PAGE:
Video: Coroner clears MI5 and emergency services in 7/7 inquest
The 7/7 coroner cleared MI5 and the emergency services of responsibility for the deaths of the 52 victims of the bombings, as she delivered unlawful killing verdicts.
Lady Justice Hallett said: "The evidence I have heard does not justify the conclusion that any failings on the part of any organisation or individual caused or contributed to any of the deaths."
In her long awaited ruling, the coroner also said that none of the 52 victims could have been saved even if the emergency services had arrived on the scene sooner.
Despite having heard evidence of delays of up to an hour in getting to the bomb sites, the coroner said: "The medical and scientific evidence in relation to all 52 victims leads to only one sad conclusion. I am satisfied on the balance of probabilities that each of them would have died whatever time the emergency services had reached and rescued them."
The coroner ruled that no full inquests will be held into the deaths of the four bombers. None of their families have made any requests for the inquests into their deaths to be resumed.
She said: "In the light of the position adopted by their families and given that the inquests into the deaths of the 52 victims have led to the most rigorous scrutiny of the events of July 7, 2005, I can find no cause whatsoever to resume the inquests into the deaths of the four men."
Lady Justice Hallett paid tribute to the "quiet dignity" of the families of the innocent victims of the terrorist attacks.
The coroner said she was making a series of recommendations which "may save lives" in the future.
She spoke to a courtroom packed with bereaved families and survivors who have waited nearly six years for answers to their questions about how four suicide bombers were able to carry out the July 7 2005 attacks on London.
The coroner also thanked the survivors of the attacks, many of whom are still suffering from the trauma of their horrific experiences, for giving evidence to the inquest. "Reliving the events of 7/7 was the last thing they needed," she said.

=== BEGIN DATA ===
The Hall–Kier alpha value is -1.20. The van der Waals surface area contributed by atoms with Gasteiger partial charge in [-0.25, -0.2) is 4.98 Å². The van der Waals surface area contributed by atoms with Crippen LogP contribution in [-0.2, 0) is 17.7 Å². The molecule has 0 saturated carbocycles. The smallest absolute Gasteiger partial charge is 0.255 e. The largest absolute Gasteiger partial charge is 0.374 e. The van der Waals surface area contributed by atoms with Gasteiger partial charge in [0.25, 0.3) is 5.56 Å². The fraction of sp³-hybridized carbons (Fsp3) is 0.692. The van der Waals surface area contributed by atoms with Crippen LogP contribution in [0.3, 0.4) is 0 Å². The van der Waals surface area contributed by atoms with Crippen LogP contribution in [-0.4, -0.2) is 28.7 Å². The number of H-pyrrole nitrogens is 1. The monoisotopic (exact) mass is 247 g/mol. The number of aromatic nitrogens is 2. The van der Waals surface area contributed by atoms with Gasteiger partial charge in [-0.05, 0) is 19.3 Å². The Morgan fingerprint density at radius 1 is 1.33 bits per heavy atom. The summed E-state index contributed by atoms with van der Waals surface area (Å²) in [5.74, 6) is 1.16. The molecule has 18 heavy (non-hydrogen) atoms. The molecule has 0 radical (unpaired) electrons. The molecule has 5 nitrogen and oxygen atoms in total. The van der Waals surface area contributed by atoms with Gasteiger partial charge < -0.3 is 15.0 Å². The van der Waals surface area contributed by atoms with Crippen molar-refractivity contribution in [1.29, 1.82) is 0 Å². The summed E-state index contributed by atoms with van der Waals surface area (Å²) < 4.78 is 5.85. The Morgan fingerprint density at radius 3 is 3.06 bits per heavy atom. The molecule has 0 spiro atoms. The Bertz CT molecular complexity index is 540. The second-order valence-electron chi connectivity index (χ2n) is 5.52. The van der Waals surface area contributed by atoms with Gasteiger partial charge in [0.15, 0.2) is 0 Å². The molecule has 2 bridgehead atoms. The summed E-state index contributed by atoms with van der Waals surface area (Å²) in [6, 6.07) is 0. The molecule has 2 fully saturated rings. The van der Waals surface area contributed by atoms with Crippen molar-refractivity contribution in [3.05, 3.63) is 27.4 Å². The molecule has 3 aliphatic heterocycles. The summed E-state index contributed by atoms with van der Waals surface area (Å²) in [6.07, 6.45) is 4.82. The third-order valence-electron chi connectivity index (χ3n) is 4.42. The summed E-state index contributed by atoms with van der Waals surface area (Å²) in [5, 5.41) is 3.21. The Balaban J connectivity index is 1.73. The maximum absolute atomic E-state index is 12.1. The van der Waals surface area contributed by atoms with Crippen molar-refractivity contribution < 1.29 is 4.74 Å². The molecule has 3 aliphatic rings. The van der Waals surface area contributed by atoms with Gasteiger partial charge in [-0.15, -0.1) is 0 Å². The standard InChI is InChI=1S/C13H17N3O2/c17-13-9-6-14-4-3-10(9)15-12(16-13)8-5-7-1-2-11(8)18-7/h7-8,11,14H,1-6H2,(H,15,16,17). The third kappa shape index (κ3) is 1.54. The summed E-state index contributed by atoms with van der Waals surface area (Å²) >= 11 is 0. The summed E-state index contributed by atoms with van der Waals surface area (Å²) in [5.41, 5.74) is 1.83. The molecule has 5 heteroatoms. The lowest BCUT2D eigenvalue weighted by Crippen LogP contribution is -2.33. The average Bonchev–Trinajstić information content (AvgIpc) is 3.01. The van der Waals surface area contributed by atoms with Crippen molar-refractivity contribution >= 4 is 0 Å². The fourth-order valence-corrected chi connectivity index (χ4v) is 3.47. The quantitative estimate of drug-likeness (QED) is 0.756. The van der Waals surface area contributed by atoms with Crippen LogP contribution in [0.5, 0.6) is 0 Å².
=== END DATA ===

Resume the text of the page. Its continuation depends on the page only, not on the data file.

She also said she believed that the hearings had successfully examined highly-sensitive MI5 material relating to the occasions when the bombers came across the security agencies' radar before the attacks.
"To my mind, the concerns that I would not be able to conduct a thorough and fair investigation into the security issues in wholly open evidential proceedings have proved unfounded," she said.
The hearing was earlier told that MI5 missed a series of opportunities to catch Mohammed Sidique Khan, the leader of the July 7 bombers, and that the security service kept very few records of its decision not to follow him up at the end of an operation in which he first crossed the service’s radar back in 2004.
A succession of witnesses told the inquest that the emergency services were overburdened by rules and regulations that prevented them reacting more quickly.
The hearing heard that it was impossible to know if any of the 18 victims who survived the initial blasts but later died, could have been saved if they had received attention sooner.
The coroner raised concerns about the failure to implement recommendations made after the 1987 King’s Cross fire about underground radio communication by the time of the July 7 attacks.
She said: “I don’t want to make recommendations that go to the question of saving people’s lives and think that it’s going to lie on a shelf for 15 years.”
The families of those killed have waited nearly six years for the inquest to give them answers about how their loved ones died and whether their deaths could have been prevented.
Lawyers for the bereaved families have called for stricter controls on the sale of hydrogen peroxide, the main ingredient in the home-made bombs used in the attacks.
The families also made nine recommendations on how MI5 could improve their work.
However, they accepted that, even if the security service had followed every lead, the attacks could still not have been “reasonably prevented”.